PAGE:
I do believe that there is another righty bat coming the Twins way (Jurickson Profar is the guy I want to see now), and I can be convinced that it's not the end of the world for either Larnach or Kirilloff to start the season in AAA, given that neither is a sure thing.
Joey Gallo can reasonably become Joey Gallo again
In terms of buy-low hitters, Gallo probably has the highest ceiling outside of Cody Bellinger and his 17.5MM contract with a 12MM mutant option for 2024. When Gallo is playing at the form he's capable of, he can get on-base 35% of the time despite his astronomical strikeout rate and low batting average because of his astronomical walk rate (13% for his career). He can bop 30+ homers, with two 40 home run seasons to his name. He can play Gold Glove defense in right field.
Obviously, there's a lot of ifs in this conversation, but it's better to take a shot at a guy like Gallo than to fill a spot with a low-ceiling Trey Mancini, AJ Pollack, or Adam Frazier type of player for the same money. If you're going to give out a one-year contract to a veteran, give it to someone who is one year removed from an All Star season and is still under 30.
If the Twins and Gallo are fortunate and he makes good on his prove-it deal, he will likely be up for a big payday prior to the 2024 season. The Twins would love to watch him go. It would mean that he turned in a good year for the team, helping them contend for an AL Central title. However, there is an added bonus that only schmucks like me care about. Because he performed poorly in his final arbitration year (and was traded in-season), he did not receive a qualifying offer and is eligible for one in 2024. If he puts up a Gallo-esque season with a 125 OPS+, 35 homers, and great right field defense, he would likely decline the offer, giving the Twins an extra draft pick for 2024. I for one would like to see that happen.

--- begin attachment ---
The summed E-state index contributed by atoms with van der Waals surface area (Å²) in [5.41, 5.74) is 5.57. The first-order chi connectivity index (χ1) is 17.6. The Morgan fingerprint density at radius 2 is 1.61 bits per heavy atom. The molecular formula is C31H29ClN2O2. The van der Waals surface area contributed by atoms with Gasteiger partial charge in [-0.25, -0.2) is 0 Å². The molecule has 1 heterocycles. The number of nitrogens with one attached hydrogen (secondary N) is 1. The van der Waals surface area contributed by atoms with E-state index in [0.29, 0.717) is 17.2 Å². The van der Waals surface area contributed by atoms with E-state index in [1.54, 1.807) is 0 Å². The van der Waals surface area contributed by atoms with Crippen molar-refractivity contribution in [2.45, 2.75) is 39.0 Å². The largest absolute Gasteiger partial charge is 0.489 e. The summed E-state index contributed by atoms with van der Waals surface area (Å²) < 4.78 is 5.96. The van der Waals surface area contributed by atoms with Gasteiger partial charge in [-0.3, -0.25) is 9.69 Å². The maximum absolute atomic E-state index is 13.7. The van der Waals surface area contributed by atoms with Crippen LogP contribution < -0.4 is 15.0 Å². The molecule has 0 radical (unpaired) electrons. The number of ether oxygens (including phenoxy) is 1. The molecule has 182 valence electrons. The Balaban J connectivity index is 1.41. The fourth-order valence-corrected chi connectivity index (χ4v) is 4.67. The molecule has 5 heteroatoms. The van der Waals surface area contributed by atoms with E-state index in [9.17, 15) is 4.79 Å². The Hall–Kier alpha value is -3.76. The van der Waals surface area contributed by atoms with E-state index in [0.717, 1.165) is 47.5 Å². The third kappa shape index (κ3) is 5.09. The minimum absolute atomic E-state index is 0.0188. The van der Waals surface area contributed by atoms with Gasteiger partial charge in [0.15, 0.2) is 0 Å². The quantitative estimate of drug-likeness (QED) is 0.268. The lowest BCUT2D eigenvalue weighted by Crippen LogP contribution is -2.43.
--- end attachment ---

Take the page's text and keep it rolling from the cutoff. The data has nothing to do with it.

Gallo is a great right fielder, due to his solid range and great arm. He also has experience at all three outfield positions, first base, and third base. I don't see Gallo ever returning to the hot corner.
However, we all know that the Twins love themselves some position flexibility. The only alignment that would make sense to put Gallo at first base would be three of Byron Buxton, Gordon, Larnach, and Celestino being in the game alongside Gallo, as they would likely prefer Kirilloff and Wallner at first over him. Still, the option is there.
More importantly is his ability to fill in in centerfield. He has not played there much since 2019, partially due to the personnel of the teams he was on. He didn't look bad in his work in center, though it has been 4 years since he had significant time out there. That being said, he would provide an extra layer of security for centerfield, which is important given Buxton's injury history.
Is he a long-term replacement candidate if Buxton misses extended time with injury? Probably not, but I would bet that he will end up playing more centerfield this year than Max Kepler, another top defensive right fielder with the ability to play center, did last year (9 innings across 3 games). I wrote about the importance of having a third centerfielder and keeping Celestino down in AAA for the sake of the team and the player a couple weeks ago. Gallo fits the bill there.
It's only 11 million for one year
The cat was out of the bag by the time Gallo signed: the Twins do not plan on devoting 25MM+ to any one player this offseason. With 50MM to spend to reach last year's payroll, it's not a terrible use of 11MM. If he hits .160 through May and Wallner is killing it at AAA, I don't think the Twins will sweat the lost pay. He can easily be cut at that level.
All of this is incumbent on him hitting at least .200, but that's a given.